Killing Season (2013)
Two veterans of the Bosnian War, one American, one Serbian, clash in the Appalachian Mountain wilderness. Ford is a former American soldier who fought on the front lines in Bosnia. He has retreated to a remote cabin in the woods, trying to escape painful memories of war. Kovac, a former Serbian soldier, seeks Ford out, hoping to settle an old score. What follows is a cat-and-mouse game in which Ford and Kovac fight their own personal war.
Genre : Action/Drama
Country : USA/Belgium
Robert De Niro : Benjamin Ford
John Travolta : Emil Kovac
Milo Ventimiglia : Chris Ford
Mark Steven Johnson
“Hunting. I am going hunting”
“Killing Season” is like going to watch a charity match between John McEnroe and Bjorn Borg. Two well-known stars who have a lot of achievements on their palmares and normally guarantee an exciting confrontation. Only you notice after some time that it’s no longer the same as in their heydays. There’s no punch in them anymore and they do their best but it’s with a certain degree of unwillingness. It starts to look like a relay event and not a tough competitive match. The advantage tilts from one party to the other just to keep the tension high and eventually end the game in a draw to make it sporty and to satisfy everyone: the public, the sponsors and their own physical shape. It was something everybody was enthusiast and excited about, ultimately it results in an average event.
John Travolta and Robert De Niro were summoned to play in this “Tom and Jerry” film. The first time they appear together on the big screen . Travolta is a former Serbian soldier Emil Kovac with a huge beard, who was a member of the Scorpions, a paramilitary unit that was active during the Yugoslavian war and later stood trial for crimes committed in this war. He wants to take revenge on Benjamin Ford, who left him for dead at that time during an execution. De Niro plays Benjamin Ford, an ex-soldier who turned his back on the army after the dirty war in Bosnia and withdrew in the Appalachia mountains, far away from his family he’s trying to avoid. He leads a life as a woodsman and spends his time with hiking, chopping wood and making pictures of the wildlife there. One day they meet and Kovac gives him a helping hand to get his jeep back on course. They end up together at the table in the cabin of Ford and enjoy a meal and a bottle of Jägermeister while they tell war stories . The invitation to go hunting together is on the table, and when Ford decides the next morning to go hunting for a deer and take it back home as a trophy. Eventually the situation evolves into a hunt after each other . As Kovac said in the beginning of the film with a heavy Slavic accent “I’m going hunting …. “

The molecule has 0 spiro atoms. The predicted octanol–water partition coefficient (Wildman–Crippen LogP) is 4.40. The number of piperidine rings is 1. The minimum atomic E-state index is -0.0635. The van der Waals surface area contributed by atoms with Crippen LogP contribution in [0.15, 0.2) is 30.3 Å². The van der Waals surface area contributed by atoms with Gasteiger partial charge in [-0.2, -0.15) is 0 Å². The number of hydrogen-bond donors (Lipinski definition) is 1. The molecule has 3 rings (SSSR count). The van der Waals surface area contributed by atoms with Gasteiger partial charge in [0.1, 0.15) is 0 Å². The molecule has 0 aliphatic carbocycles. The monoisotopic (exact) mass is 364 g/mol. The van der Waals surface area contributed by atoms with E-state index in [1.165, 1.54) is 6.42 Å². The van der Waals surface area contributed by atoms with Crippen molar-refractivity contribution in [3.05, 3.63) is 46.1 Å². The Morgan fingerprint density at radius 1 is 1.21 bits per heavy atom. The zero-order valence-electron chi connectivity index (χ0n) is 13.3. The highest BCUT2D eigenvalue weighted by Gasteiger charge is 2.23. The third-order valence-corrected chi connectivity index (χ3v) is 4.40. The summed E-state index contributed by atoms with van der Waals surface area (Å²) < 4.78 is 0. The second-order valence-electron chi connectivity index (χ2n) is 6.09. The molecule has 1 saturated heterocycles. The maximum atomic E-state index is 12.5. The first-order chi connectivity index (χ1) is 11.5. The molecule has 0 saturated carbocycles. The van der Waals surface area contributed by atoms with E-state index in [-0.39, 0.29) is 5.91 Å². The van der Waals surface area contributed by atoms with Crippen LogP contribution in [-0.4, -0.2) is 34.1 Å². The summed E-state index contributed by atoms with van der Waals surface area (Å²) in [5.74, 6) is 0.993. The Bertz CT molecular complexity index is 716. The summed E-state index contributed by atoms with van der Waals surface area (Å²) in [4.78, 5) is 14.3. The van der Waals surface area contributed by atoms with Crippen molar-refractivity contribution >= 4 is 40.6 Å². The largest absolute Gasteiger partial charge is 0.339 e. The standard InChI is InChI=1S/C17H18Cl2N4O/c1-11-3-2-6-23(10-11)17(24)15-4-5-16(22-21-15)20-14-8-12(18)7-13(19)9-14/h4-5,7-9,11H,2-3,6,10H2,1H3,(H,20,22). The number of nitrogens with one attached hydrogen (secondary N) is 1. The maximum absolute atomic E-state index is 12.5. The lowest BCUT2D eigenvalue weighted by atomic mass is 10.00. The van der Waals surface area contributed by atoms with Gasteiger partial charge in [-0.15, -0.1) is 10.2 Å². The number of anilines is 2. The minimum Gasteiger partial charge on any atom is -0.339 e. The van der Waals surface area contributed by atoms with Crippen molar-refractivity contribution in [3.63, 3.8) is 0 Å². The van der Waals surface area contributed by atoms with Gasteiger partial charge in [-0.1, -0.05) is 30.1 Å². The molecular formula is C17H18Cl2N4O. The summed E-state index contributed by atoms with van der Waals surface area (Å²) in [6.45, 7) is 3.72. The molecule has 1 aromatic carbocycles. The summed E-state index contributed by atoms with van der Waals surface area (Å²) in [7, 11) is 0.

It’s not the over-exaggerated and weird accent from Travolta that nerved me. Frankly, I didn’t think it sounded so wrong or misplaced. But what bothered me was the ping-pong game between the two rivals. Every time we had to wait once again till one of the two would save himself out of a hopeless situation and holds the counter-party in a grip. It’s obvious they are both hardened by their military past. An arrow right through your fibula and then subsequently hung up on it, is absolutely no impediment to start running through the woods afterwards for them. And being impaled on a door when an arrow got shot right through your two cheeks and then still start a monologue without losing your accent is also obvious. It was a bit overdone and predictable.
The applied tortures (painful to see, but not disgustingly filmed) I found appropriate, but ultimately I think it’s used to make it a bit weightier and shocking. There were enough opportunities to deprive the opponent’s life. Eventually I had the feeling that this was not the main goal anyway. It was just waiting for the finale to see what the outcome would ultimately be. Playing the hunter and hunted was done in a beautiful natural environment. And the cozy log cabin with a cozy fireplace and a nicely finished interior was also wonderful to watch. That was surely a positive thing here.
My rating 6/10
Links : IMDB